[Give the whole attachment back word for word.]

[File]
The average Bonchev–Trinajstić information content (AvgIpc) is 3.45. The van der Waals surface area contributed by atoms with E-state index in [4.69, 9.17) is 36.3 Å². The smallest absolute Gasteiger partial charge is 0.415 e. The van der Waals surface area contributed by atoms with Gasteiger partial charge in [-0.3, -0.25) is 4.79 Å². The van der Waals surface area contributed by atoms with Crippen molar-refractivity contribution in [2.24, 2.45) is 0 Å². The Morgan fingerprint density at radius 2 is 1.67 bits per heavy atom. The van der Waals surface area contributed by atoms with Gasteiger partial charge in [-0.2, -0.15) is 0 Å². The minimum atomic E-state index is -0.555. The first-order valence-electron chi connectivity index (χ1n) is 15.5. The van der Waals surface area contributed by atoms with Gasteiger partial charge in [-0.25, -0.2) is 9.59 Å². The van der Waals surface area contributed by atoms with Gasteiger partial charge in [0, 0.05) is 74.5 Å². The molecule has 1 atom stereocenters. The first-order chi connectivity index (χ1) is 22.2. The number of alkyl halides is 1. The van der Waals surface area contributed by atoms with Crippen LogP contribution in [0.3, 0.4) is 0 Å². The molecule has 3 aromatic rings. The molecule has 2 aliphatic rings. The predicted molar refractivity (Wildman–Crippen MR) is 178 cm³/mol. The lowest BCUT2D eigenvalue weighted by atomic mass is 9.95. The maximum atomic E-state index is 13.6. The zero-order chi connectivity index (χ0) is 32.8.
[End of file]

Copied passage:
The average Bonchev–Trinajstić information content (AvgIpc) is 3.45. The van der Waals surface area contributed by atoms with E-state index in [4.69, 9.17) is 36.3 Å². The smallest absolute Gasteiger partial charge is 0.415 e. The van der Waals surface area contributed by atoms with Gasteiger partial charge in [-0.3, -0.25) is 4.79 Å². The van der Waals surface area contributed by atoms with Crippen molar-refractivity contribution in [2.24, 2.45) is 0 Å². The Morgan fingerprint density at radius 2 is 1.67 bits per heavy atom. The van der Waals surface area contributed by atoms with Gasteiger partial charge in [-0.2, -0.15) is 0 Å². The minimum atomic E-state index is -0.555. The first-order valence-electron chi connectivity index (χ1n) is 15.5. The van der Waals surface area contributed by atoms with Gasteiger partial charge in [-0.25, -0.2) is 9.59 Å². The van der Waals surface area contributed by atoms with Gasteiger partial charge in [0, 0.05) is 74.5 Å². The molecule has 1 atom stereocenters. The first-order chi connectivity index (χ1) is 22.2. The number of alkyl halides is 1. The van der Waals surface area contributed by atoms with Crippen LogP contribution in [0.3, 0.4) is 0 Å². The molecule has 3 aromatic rings. The molecule has 2 aliphatic rings. The predicted molar refractivity (Wildman–Crippen MR) is 178 cm³/mol. The lowest BCUT2D eigenvalue weighted by atomic mass is 9.95. The maximum atomic E-state index is 13.6. The zero-order chi connectivity index (χ0) is 32.8.